Montana Lee and students at the airport

Duke Diary Dispatch: Hello from Togo!

I’ve just arrived in rural Togo, in West Africa, with DukeEngage, to help with some development projects and be one-half of cultural exchange. I’ll be here through early July.  

 Because Togo was a French colony, the country’s official language is French, and very little English is spoken at all. This will be new and strange for me, and I’m very excited to be immersed in an environment so different from anything I’ve ever known. During my gap year, I lived 4 months in Paris. It was a wonderful experience, but getting adjusted to a new city and cultural-linguistic environment was tougher than I thought it would be! Having had that experience, I think I am more ready to go and fully immerse myself in Togo to ultimately “get the most out of it,” so to speak.  

An image of Montana Lee placed over a map of Togo

 Our general projects include but are not limited to teaching computer classes in cyber cafés built by previous DukeEngage students, teaching English (and maybe Chinese), helping to run and develop an existing writer's collective, starting a pen pal project with the Duke French department, microfinance, shadowing and helping at the medical clinic, putting together and publishing an anthology of local Kabre folk tales; solving a monkey-pest problem (monkeys are ravaging the crop fields in Togo to the detriment of food security and income. This creates a big problem for locals, who are mostly subsistence farmers). Many of these target the circumstances contributing to youth flight, in which youth of the villages leave home and go to Benin and Nigeria, places of more economic opportunity, to work for a year and come back with a motorcycle, cash for the family, or nothing. (Experiences vary widely; some youth are lucky to find good employers while others are exploited.)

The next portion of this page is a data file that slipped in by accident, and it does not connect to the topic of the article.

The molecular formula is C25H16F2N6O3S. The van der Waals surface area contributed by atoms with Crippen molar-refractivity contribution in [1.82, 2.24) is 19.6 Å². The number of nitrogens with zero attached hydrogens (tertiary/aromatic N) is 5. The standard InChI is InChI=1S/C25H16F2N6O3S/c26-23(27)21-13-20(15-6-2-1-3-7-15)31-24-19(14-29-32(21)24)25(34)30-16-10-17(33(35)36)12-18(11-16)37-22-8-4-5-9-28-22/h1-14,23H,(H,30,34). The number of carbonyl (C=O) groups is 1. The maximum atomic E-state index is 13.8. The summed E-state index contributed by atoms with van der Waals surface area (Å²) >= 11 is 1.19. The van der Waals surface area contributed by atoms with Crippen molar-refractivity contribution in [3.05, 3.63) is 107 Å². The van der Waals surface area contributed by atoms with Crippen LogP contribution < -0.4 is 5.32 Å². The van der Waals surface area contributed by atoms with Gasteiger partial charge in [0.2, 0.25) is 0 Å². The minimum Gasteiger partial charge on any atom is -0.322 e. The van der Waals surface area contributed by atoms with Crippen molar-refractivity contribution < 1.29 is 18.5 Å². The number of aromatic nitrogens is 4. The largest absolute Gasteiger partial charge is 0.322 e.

As of now, I will be working on the monkey problem, the folk tale anthology, pen pals, and the writer’s collective. But this is also subject to change; all of the learning and the projects are very much physical and “on-the-ground” here. I plan to stay flexible and adapt to the needs and desires of the community as I am there. 

 Although I wouldn’t call myself a Francophile, I love speaking the French language and am fluent in it. I unfortunately haven’t been able to practice very much at Duke, and I’m excited to immerse myself in more of the language through the pen pal and writer’s projects. As a huge fan of letter-writing, I’m especially excited to help Duke students step out of the Duke Bubble for a bit and start correspondence with people living a completely different life whom they never would have met otherwise. (I also think the Togolese locals will enjoy the same.) 

I also took a Writing 101 about folk and fairy tales in my first semester at Duke. That had a focus on Cinderella, and though the versions we read came from many cultures, more are Eurocentric than not, so I’m looking forward to listening to and reading local folk tales, making connections to other ones I’ve read, and appreciating the uniquely local elements of the stories as well.  

 Other than that, it’s hard to explicitly connect these projects to my academic interests as I am not sure of these said interests quite yet. I applied and chose to go on this trip more for the experience, the interpersonal elements (locals and classmates/program director alike), and the broadening of my horizons rather than academic pursuits. But I do have a strong general interest in human health and flourishing. Culture, writing, interpersonal relationships, and food security are all part of that. Anything I end up working on will contribute to those goals in some way, and I’m looking forward to experiencing many new things when I am there. 

 Thanks for following along!